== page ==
Best Miami Herald Writer

Kathleen Krog

The lady has cojones, which is more than we can say for the rest of the editorial page. Krog spends most of her time writing unsigned editorials, typically on the subject of county government. But she also pens signed opinion columns, which are sassier. For instance in a recent column she blasted Miami-Dade County Mayor Alex Penelas for opposing the hiring of Angela Gittens as the county's new aviation director. "For his political gain, Penelas is making it nearly impossible for MIA -- and therefore the public he purports to serve -- to get the strong, experienced management it needs," Krog wrote. "You have to wonder from whom Penelas is taking advice and counsel these days. I'd suggest he fire their butts."

On another occasion Krog was equally blunt toward the newest member of the school board. "It wasn't that I expected new Miami-Dade School Board member Jacqueline Pepper to start her public life with a quick display of leadership or anything," Krog allowed. "She's a political newcomer, after all, and has a lot to learn on the job. But I sure thought that for starters she'd do something smarter than hire her husband as a staff aide. It's legal, says Pepper. Sure, but it's not right."

And on the nomination by President George W. Bush of Linda Chavez as secretary of labor, Krog had this to say: "If Chavez is a victim of anything beyond her own bad judgment calls, it isn't the Beltway's witch-hunt atmosphere as she claims, but Bush's unwise selection of her in the first place."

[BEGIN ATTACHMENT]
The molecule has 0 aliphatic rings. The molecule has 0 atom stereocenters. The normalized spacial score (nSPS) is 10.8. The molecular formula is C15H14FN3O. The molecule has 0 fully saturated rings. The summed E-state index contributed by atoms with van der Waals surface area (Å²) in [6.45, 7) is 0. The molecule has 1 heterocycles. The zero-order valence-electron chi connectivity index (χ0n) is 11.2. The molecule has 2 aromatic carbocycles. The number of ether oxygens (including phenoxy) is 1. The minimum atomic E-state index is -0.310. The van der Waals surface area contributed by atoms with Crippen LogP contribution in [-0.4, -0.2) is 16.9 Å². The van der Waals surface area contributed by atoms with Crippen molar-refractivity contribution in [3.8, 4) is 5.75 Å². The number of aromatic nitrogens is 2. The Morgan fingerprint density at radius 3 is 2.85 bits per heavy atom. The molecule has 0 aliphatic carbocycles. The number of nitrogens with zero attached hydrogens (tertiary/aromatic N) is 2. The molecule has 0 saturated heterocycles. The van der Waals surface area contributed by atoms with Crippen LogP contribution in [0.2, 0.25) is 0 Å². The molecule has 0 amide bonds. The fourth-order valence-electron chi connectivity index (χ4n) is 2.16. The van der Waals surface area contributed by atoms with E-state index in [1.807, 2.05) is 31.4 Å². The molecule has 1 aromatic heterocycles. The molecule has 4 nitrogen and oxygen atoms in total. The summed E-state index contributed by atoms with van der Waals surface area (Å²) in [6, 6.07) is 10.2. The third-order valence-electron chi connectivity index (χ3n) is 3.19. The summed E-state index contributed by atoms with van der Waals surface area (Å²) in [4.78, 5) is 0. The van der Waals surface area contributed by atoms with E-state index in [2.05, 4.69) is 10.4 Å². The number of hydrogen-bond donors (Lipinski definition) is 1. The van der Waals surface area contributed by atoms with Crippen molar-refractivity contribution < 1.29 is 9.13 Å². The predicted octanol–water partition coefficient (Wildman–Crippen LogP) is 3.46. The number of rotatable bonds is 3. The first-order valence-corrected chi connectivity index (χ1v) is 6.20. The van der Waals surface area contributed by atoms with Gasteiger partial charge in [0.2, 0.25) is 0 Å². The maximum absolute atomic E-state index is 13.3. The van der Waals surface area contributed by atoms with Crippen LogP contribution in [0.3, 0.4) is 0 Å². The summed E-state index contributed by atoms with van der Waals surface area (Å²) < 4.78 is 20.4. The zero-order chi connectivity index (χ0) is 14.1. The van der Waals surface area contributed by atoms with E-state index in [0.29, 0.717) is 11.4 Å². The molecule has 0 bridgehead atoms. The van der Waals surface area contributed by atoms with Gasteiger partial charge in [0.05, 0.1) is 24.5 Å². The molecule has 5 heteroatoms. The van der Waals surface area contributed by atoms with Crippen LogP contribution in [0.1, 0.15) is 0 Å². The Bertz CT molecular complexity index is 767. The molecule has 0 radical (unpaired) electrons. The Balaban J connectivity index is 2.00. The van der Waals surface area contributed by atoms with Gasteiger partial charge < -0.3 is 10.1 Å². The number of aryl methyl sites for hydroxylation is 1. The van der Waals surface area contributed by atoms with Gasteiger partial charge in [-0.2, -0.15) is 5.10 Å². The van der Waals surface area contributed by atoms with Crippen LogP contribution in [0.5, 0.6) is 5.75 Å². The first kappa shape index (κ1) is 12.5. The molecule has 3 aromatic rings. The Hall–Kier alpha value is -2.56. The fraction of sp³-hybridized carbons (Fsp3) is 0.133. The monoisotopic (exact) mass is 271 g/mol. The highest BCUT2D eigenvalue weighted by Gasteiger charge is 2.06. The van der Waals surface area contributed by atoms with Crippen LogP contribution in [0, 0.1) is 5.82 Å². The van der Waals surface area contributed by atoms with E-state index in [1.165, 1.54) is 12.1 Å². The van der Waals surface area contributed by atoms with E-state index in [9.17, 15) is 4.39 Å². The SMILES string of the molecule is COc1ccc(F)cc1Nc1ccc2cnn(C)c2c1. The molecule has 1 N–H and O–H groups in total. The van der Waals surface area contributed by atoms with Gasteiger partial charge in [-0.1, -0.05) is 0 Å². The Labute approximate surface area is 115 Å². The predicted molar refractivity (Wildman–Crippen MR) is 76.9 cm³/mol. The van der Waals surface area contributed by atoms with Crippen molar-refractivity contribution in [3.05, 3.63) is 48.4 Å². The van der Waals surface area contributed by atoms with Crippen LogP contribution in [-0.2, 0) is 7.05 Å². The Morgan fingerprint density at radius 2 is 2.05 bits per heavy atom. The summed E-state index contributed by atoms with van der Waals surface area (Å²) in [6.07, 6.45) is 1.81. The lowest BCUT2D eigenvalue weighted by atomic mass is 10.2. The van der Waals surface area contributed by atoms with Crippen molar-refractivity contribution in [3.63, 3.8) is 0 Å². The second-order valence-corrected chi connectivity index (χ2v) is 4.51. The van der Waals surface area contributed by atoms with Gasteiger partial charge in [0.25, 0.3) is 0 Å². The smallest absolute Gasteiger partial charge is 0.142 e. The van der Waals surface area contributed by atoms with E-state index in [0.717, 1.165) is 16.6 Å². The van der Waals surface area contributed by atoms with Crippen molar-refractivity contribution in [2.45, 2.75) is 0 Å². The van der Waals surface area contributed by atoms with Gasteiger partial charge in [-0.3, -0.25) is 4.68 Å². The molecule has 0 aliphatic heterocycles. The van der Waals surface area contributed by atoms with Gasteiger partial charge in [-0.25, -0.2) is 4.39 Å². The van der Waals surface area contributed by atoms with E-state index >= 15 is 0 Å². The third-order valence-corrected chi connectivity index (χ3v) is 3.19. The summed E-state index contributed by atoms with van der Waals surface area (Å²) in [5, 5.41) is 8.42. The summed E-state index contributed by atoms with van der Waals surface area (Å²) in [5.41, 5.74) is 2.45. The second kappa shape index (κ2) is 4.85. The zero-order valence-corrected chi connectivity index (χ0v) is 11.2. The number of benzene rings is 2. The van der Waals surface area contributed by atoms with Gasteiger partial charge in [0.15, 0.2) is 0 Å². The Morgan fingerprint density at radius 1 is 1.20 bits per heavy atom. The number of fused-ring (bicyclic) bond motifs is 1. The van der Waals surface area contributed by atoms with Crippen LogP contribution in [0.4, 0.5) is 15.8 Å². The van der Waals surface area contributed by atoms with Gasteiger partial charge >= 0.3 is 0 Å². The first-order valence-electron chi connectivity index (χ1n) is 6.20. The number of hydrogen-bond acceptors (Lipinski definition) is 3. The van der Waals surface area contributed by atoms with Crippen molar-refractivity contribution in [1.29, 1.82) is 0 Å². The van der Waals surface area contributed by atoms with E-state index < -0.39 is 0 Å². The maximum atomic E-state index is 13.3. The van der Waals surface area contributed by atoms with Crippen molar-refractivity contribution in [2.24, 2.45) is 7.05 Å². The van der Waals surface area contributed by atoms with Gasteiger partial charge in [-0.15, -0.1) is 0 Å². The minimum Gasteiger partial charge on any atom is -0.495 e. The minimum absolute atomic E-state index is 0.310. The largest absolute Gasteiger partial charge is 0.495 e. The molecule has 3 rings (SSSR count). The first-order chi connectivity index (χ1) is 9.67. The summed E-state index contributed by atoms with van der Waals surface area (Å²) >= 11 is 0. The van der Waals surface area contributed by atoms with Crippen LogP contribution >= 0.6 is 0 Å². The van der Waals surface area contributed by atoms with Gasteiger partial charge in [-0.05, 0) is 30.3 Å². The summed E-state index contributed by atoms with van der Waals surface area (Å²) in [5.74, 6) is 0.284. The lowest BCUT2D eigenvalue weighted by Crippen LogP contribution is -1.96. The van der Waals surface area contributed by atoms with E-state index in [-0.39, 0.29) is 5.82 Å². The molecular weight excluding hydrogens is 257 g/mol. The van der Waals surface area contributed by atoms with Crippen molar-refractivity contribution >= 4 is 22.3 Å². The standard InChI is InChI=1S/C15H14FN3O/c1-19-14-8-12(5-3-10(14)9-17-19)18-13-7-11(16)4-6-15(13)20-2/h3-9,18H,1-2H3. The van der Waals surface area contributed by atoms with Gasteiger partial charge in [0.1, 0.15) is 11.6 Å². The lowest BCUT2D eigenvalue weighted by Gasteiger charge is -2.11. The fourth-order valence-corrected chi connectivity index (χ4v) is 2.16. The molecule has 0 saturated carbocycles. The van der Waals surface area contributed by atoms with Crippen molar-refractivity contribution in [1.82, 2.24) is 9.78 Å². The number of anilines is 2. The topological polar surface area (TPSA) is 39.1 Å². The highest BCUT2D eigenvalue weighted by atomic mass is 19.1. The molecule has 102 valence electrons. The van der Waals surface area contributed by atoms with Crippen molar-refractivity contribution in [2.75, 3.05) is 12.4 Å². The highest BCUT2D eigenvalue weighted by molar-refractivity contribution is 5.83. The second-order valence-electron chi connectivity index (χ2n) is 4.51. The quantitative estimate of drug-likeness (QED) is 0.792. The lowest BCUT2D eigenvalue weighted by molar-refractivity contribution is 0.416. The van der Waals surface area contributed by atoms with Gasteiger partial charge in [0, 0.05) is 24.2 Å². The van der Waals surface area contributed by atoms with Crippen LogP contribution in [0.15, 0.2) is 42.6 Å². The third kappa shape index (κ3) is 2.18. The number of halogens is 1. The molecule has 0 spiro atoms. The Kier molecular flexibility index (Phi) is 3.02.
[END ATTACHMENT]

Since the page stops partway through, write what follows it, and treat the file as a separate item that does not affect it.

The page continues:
Krog's strongest column of the past year, however, was far more personal. She wrote about the death of her father: "A few words about this man: He called dry cereal “pop-nuts-scrummies.' He took in strays -- both the two-legged and four-legged varieties. He baptized a basset hound that wandered onto the place and became his adoring shadow “Soupbone' for its sorry shape. He had only one usable arm after polio but played basketball, touch football, and softball with his kids on summer evenings after a long, hard day of farm work. He never whined, never complained, never looked back with regret, always leaning slightly forward into life, which he embraced and accepted for what it was -- and for what it could be."

 
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